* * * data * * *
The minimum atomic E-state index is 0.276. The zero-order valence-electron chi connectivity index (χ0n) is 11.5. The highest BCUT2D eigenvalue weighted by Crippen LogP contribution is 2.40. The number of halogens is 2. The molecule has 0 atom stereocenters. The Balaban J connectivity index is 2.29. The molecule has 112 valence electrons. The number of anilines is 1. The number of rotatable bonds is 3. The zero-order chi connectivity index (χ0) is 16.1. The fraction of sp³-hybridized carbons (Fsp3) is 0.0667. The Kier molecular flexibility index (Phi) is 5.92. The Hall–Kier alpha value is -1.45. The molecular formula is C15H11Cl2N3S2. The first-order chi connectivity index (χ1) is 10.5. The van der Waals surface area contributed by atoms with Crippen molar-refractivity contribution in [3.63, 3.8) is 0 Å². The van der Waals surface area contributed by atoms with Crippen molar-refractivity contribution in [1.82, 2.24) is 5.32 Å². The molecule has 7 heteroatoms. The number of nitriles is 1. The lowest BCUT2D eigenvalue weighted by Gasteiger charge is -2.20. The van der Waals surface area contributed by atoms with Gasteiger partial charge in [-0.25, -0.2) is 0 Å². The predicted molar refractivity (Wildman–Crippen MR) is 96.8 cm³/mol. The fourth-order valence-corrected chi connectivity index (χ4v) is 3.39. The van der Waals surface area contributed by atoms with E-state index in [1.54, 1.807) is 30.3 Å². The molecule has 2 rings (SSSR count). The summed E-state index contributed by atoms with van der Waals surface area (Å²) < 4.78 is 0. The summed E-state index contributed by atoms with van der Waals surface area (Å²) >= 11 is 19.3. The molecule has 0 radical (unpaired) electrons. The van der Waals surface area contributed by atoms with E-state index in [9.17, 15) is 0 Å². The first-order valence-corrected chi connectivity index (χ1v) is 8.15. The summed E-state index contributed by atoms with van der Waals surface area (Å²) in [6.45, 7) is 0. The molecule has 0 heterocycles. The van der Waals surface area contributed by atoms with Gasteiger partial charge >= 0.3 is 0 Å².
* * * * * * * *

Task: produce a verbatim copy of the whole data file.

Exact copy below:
The minimum atomic E-state index is 0.276. The zero-order valence-electron chi connectivity index (χ0n) is 11.5. The highest BCUT2D eigenvalue weighted by Crippen LogP contribution is 2.40. The number of halogens is 2. The molecule has 0 atom stereocenters. The Balaban J connectivity index is 2.29. The molecule has 112 valence electrons. The number of anilines is 1. The number of rotatable bonds is 3. The zero-order chi connectivity index (χ0) is 16.1. The fraction of sp³-hybridized carbons (Fsp3) is 0.0667. The Kier molecular flexibility index (Phi) is 5.92. The Hall–Kier alpha value is -1.45. The molecular formula is C15H11Cl2N3S2. The first-order chi connectivity index (χ1) is 10.5. The van der Waals surface area contributed by atoms with Crippen molar-refractivity contribution in [3.63, 3.8) is 0 Å². The van der Waals surface area contributed by atoms with Crippen molar-refractivity contribution in [1.82, 2.24) is 5.32 Å². The molecule has 7 heteroatoms. The number of nitriles is 1. The lowest BCUT2D eigenvalue weighted by Gasteiger charge is -2.20. The van der Waals surface area contributed by atoms with Gasteiger partial charge in [-0.25, -0.2) is 0 Å². The predicted molar refractivity (Wildman–Crippen MR) is 96.8 cm³/mol. The fourth-order valence-corrected chi connectivity index (χ4v) is 3.39. The van der Waals surface area contributed by atoms with E-state index in [1.54, 1.807) is 30.3 Å². The molecule has 2 rings (SSSR count). The summed E-state index contributed by atoms with van der Waals surface area (Å²) < 4.78 is 0. The summed E-state index contributed by atoms with van der Waals surface area (Å²) >= 11 is 19.3. The molecule has 0 radical (unpaired) electrons. The van der Waals surface area contributed by atoms with E-state index in [9.17, 15) is 0 Å². The first-order valence-corrected chi connectivity index (χ1v) is 8.15. The summed E-state index contributed by atoms with van der Waals surface area (Å²) in [6.45, 7) is 0. The molecule has 0 heterocycles. The van der Waals surface area contributed by atoms with Gasteiger partial charge >= 0.3 is 0 Å².